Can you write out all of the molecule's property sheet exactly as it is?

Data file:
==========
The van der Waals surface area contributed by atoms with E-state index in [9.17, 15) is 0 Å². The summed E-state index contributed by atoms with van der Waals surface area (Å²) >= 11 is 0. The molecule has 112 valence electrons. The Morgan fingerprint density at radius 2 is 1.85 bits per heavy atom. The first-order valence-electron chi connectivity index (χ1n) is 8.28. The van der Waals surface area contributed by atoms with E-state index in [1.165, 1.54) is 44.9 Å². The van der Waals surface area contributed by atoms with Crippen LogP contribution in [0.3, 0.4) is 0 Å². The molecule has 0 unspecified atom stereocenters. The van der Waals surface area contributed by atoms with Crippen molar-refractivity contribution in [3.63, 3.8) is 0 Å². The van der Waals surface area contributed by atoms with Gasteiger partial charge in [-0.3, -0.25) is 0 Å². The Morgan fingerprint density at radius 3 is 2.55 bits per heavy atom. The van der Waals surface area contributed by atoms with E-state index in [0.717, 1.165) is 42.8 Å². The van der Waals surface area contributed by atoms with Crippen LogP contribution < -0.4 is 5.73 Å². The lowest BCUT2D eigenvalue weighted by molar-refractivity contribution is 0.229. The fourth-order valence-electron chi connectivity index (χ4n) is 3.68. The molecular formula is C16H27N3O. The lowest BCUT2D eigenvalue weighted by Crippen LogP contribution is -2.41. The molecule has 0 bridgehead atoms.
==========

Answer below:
The van der Waals surface area contributed by atoms with E-state index in [9.17, 15) is 0 Å². The summed E-state index contributed by atoms with van der Waals surface area (Å²) >= 11 is 0. The molecule has 112 valence electrons. The Morgan fingerprint density at radius 2 is 1.85 bits per heavy atom. The first-order valence-electron chi connectivity index (χ1n) is 8.28. The van der Waals surface area contributed by atoms with E-state index in [1.165, 1.54) is 44.9 Å². The van der Waals surface area contributed by atoms with Crippen LogP contribution in [0.3, 0.4) is 0 Å². The molecule has 0 unspecified atom stereocenters. The van der Waals surface area contributed by atoms with Crippen molar-refractivity contribution in [3.63, 3.8) is 0 Å². The van der Waals surface area contributed by atoms with Gasteiger partial charge in [-0.3, -0.25) is 0 Å². The Morgan fingerprint density at radius 3 is 2.55 bits per heavy atom. The van der Waals surface area contributed by atoms with E-state index in [0.717, 1.165) is 42.8 Å². The van der Waals surface area contributed by atoms with Crippen LogP contribution < -0.4 is 5.73 Å². The lowest BCUT2D eigenvalue weighted by molar-refractivity contribution is 0.229. The fourth-order valence-electron chi connectivity index (χ4n) is 3.68. The molecular formula is C16H27N3O. The lowest BCUT2D eigenvalue weighted by Crippen LogP contribution is -2.41. The molecule has 0 bridgehead atoms.